Elon Musk’s brain-computer interface company Neuralink has released a video showing the first human patient using a brain implant to control a mouse cursor and play a game of chess.

The patient, 29-year-old Noland Arbaugh, said he was injured in a diving accident eight years ago that left him paralyzed from the shoulders down. Arbaugh describes using the Neuralink implant as using the power of thought in a Star Wars movie, allowing him to “just look somewhere on the screen” and move the cursor where he wants.

Arbaugh said that in addition to playing chess, the Neuralink implant allowed him to play the video game Civilization VI for eight hours straight, although he was limited by having to wait for the implant to charge. The U.S. Food and Drug Administration (FDA) last year gave Neuralink permission to conduct human clinical trials, and soon after, the company said it was looking for test subjects for the initial trial.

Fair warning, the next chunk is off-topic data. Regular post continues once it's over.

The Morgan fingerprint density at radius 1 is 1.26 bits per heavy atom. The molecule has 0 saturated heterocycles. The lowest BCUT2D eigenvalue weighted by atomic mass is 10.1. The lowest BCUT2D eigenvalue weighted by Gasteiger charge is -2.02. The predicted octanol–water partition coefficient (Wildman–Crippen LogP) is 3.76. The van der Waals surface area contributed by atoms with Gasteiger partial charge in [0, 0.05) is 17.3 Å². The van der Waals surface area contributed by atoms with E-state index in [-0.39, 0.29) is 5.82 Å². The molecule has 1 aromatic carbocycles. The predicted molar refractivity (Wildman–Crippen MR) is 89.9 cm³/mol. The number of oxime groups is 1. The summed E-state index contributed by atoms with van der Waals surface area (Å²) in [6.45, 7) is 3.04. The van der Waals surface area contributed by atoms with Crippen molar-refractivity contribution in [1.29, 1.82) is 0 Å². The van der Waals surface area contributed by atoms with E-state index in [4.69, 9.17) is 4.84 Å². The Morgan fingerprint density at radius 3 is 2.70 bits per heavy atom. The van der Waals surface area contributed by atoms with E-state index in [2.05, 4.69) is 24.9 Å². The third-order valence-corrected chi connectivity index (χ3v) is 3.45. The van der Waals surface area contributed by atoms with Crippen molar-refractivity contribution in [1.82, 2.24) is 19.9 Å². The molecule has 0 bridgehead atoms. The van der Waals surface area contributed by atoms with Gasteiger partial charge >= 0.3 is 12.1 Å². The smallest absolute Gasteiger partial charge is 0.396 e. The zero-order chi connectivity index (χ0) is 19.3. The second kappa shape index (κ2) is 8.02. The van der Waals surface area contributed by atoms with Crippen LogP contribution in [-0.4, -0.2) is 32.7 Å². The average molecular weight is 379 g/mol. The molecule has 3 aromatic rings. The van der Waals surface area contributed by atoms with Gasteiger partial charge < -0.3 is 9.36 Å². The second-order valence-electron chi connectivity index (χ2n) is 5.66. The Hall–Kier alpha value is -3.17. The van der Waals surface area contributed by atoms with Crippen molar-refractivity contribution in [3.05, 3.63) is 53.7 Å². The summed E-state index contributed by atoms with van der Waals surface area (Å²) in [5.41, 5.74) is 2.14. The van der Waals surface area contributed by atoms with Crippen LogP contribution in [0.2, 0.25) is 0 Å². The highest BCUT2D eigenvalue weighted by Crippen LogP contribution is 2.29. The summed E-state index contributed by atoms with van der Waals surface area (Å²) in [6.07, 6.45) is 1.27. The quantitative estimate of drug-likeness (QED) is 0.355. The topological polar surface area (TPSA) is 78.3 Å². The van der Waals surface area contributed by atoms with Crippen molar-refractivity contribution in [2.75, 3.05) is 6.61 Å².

It’s the first time Neuralink has shared footage of a person using its brain implant since Musk announced in January that the first trial participant was “recovering well” after being implanted with the technology. A little less than three years ago, the company released a video showing a monkey controlling an on-screen cursor to play games using the technology.

In 2004, a paralyzed person was also able to move a cursor thanks to a brain-computer interface. However, an earlier iteration of this technology could not transmit data wirelessly like Neuralink and relied on wires protruding through the skin.

Neuralink has been criticized for how the trials were conducted, with critics citing a lack of transparency about elements such as the number of subjects or the outcomes it is evaluating. The company’s previous experiments with monkeys have also sparked controversy, including reports that the animals involved in the experiments had to be euthanized after developing complications.

Although Neuralink is initially being presented as an assistive technology, Musk has said that he eventually wants it to be implanted in completely healthy people to enhance their abilities.

Source: the Verge